By Lindsey Lee
Living in Austin means that every year there's a unique opportunity to go on 'Adult Spring Break', also known as South by Southwest—an interactive, film, and music conference and festival that hosts more than 400,000 people over the course of 10 days. Adults like me spend the week attending sponsored parties, watching live music, and meeting cool people. My job this year was to interview musicians, cover events, and snap photos of the babes attending SXSW. The last five days of the festival is when the music happens, and even though it's my sixth year here I continue to be surprised by all the spaces that can be transformed into music venues. But it really shouldn't be that surprising since there are more than 5,000 musical acts playing throughout the city.
Sixth Street is the epicenter of SXSW. The street is shut down for several blocks, and police build a large barrier down the center to divert foot traffic and create a safe zone. There are all kinds of people hanging out, watching music, and walking around: the hipsters, business folk, families, tech nerds, musicians, and high school kids. All the bars transform into temporary live music venues with different acts every 15–30 minutes.
For locals, the most popular area to get drunk and see music is the Eastside – here you’ll find hot spots like Hotel Vegas, Yellow Jacket Social Club, and White Horse. Whisler's, a bar known for it's hard-to-beat cocktail menu, hosted the dFm's 'Roses & Keys' showcase of both art and music. Tyler Spangler posters covered all the windows throughout the venue, and Jahkoy was laying down some smooth vocals. Next to the stage, three TVs were screening digital art from Signe Pierce and Kidmograph.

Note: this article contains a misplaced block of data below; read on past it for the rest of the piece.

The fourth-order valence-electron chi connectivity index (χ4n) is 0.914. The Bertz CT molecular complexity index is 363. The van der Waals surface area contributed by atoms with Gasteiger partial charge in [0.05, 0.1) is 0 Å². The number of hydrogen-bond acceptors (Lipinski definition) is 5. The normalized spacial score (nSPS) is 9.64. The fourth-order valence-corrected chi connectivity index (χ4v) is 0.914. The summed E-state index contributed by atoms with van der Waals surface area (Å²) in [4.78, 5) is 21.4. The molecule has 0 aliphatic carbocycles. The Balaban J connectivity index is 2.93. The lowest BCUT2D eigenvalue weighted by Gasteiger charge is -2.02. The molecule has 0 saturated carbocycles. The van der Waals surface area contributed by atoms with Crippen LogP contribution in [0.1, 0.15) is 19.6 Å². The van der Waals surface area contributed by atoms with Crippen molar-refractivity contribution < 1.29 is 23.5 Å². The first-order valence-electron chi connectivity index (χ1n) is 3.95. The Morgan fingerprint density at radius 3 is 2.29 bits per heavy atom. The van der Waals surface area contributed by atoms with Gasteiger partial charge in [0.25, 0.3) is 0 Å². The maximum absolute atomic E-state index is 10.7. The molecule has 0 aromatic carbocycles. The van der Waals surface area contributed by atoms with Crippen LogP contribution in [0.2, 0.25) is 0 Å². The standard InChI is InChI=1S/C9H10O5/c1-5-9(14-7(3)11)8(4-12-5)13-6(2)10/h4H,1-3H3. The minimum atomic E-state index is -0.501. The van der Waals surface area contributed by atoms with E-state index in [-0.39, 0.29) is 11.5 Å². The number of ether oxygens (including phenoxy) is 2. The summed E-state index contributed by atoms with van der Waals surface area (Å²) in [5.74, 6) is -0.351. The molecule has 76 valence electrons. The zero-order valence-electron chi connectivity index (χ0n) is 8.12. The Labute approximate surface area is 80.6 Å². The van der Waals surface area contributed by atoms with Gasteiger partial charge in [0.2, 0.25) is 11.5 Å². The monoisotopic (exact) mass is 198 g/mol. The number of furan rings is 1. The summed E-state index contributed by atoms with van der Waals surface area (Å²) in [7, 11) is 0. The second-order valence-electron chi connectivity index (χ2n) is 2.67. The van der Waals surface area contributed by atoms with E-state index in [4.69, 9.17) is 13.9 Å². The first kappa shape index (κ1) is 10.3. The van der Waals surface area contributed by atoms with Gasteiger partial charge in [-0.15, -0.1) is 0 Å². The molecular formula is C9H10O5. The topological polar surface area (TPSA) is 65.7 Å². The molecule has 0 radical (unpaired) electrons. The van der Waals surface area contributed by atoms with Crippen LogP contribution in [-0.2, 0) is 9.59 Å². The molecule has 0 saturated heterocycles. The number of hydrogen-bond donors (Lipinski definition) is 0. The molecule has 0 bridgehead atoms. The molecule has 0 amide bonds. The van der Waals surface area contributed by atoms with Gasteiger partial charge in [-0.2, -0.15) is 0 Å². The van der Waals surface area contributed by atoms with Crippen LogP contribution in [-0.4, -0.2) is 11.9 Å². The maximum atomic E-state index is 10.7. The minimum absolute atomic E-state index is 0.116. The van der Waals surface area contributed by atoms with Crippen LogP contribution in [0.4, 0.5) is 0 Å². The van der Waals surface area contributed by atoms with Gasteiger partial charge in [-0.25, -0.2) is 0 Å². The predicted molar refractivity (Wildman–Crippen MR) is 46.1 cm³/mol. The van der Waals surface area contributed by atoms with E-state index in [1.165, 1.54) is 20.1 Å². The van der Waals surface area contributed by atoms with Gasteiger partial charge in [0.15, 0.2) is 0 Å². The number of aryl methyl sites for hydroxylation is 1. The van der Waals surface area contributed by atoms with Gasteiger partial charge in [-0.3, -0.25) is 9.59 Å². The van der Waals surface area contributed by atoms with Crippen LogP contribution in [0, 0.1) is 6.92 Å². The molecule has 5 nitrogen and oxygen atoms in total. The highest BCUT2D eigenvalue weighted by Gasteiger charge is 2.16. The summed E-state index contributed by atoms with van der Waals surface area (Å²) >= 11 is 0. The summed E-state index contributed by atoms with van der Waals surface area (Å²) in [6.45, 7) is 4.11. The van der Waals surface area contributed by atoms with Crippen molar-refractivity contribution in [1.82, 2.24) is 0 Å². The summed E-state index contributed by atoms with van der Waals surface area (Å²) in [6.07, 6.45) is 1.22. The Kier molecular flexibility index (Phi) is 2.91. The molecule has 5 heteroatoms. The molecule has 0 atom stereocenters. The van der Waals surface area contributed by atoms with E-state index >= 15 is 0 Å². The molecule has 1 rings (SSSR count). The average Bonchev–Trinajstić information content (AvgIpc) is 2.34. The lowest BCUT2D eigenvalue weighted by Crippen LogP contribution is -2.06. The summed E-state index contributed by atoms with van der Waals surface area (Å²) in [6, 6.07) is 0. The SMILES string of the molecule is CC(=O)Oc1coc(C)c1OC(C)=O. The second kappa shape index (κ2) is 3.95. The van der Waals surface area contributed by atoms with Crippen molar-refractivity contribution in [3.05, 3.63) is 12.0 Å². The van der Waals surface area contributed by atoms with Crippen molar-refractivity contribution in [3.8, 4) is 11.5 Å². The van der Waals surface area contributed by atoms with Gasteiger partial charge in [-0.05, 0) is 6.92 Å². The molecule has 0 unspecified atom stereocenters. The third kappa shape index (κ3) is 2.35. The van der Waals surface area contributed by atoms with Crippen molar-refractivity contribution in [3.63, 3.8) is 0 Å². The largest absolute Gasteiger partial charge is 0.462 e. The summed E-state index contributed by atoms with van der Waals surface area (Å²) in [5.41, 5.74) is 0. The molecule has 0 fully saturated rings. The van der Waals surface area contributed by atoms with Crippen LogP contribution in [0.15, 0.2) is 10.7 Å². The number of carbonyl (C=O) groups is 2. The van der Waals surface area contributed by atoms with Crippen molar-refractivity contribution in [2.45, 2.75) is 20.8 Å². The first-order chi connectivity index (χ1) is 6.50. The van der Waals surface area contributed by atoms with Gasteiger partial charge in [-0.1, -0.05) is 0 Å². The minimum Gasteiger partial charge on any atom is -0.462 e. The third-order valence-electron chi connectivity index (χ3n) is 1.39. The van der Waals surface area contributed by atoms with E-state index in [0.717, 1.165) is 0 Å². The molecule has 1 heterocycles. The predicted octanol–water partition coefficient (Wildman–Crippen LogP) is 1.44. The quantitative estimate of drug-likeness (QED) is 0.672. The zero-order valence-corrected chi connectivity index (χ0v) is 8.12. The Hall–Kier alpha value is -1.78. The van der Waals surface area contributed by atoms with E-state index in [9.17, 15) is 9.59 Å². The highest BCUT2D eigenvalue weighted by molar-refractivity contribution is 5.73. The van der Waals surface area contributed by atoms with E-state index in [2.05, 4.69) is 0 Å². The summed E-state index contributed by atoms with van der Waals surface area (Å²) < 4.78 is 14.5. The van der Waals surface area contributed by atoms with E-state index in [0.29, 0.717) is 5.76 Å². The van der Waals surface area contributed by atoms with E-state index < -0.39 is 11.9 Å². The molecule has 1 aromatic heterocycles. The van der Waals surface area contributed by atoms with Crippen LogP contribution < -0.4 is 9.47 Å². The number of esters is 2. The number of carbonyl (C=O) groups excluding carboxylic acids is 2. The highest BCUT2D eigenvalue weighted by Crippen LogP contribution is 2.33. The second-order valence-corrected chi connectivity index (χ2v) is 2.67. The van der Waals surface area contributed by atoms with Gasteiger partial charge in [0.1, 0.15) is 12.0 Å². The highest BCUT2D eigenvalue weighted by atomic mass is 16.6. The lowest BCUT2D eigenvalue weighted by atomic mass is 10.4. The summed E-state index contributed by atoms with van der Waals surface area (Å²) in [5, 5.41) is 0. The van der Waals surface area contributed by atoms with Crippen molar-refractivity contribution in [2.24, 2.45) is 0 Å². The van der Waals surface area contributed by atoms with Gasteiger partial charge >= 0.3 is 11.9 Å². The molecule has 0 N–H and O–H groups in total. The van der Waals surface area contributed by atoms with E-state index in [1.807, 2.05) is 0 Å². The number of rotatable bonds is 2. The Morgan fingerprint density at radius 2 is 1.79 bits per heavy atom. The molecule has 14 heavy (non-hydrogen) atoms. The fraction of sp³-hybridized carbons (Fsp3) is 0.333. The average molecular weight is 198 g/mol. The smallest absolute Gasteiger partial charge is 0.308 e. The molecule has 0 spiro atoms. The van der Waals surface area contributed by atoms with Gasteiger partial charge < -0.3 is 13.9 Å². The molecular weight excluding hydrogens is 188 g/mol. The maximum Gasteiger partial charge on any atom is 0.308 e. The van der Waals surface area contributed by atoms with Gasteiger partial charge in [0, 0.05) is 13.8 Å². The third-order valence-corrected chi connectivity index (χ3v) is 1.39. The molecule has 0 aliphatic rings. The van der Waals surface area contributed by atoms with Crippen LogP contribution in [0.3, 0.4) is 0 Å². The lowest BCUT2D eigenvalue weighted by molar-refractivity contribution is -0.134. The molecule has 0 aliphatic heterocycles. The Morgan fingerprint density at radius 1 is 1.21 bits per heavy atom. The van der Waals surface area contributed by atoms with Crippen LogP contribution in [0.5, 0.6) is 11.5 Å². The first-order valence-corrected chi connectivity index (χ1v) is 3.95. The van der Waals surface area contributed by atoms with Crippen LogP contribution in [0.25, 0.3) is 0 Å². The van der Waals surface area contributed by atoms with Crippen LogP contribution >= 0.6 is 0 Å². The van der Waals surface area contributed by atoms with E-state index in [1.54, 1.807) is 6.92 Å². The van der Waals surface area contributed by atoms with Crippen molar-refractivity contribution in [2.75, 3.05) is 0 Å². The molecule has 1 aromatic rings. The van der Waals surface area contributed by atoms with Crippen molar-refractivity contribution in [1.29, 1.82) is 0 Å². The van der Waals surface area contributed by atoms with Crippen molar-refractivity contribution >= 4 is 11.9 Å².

SXSW also hosted a series of concerts at Lady Bird Lake, all free for the public. There Nordstrom partnered with the artist behind Radiant Human to shoot free aura portrait sessions; the handmade camera reads your electrical energy and reveals the energy you radiate as a second exposure on a Polaroid photo. I went with a group of friends and joined in a group reading. When the artist explained the meaning behind the colors in my photo, it felt like she was reading a transcript of my soul.
The other must-see area during SXSW is the South Congress district. Before I headed to the main event, it was time to meet up with the Suarez Sisters, Natalie and Dylana. We recorded a short interview, snapped a few photos, and then went to sip on some coffee and cola from Tom's. Hotel San José on South Congress throws its own SXSW event every year called South by San José, always and forever free. There's live music, good food, and perhaps most importantly, cool stuff to buy. Three local stores – The Fox Den, Laced with Romance, and Headdress – teamed up to provide an eclectic shopping experience where you could find one-of-a-kind knick knacks like a pharaoh bottle opener, the perfect vintage tee, or a new plant friend. Hunger hit me in the midst of finding something that needed to be mine, so I took a shopping hiatus to grab a pancake and a Shiner Light Blonde, as one does when they are on Adult Spring Break.
I headed to Austin City Limits Live to catch the last show on my list, a set from LA-based Grace Mitchell. She's a teenager with the chops of a seasoned 90s baroque pop star, and she attracted a fun crowd of fans. Before heading home, I stopped by Voodoo for some coffee and a chocolate-glazed doughnut. Every year at SXSW is a little different, but it's always guaranteed to have chic people, prime music, and choice eats. Until next year.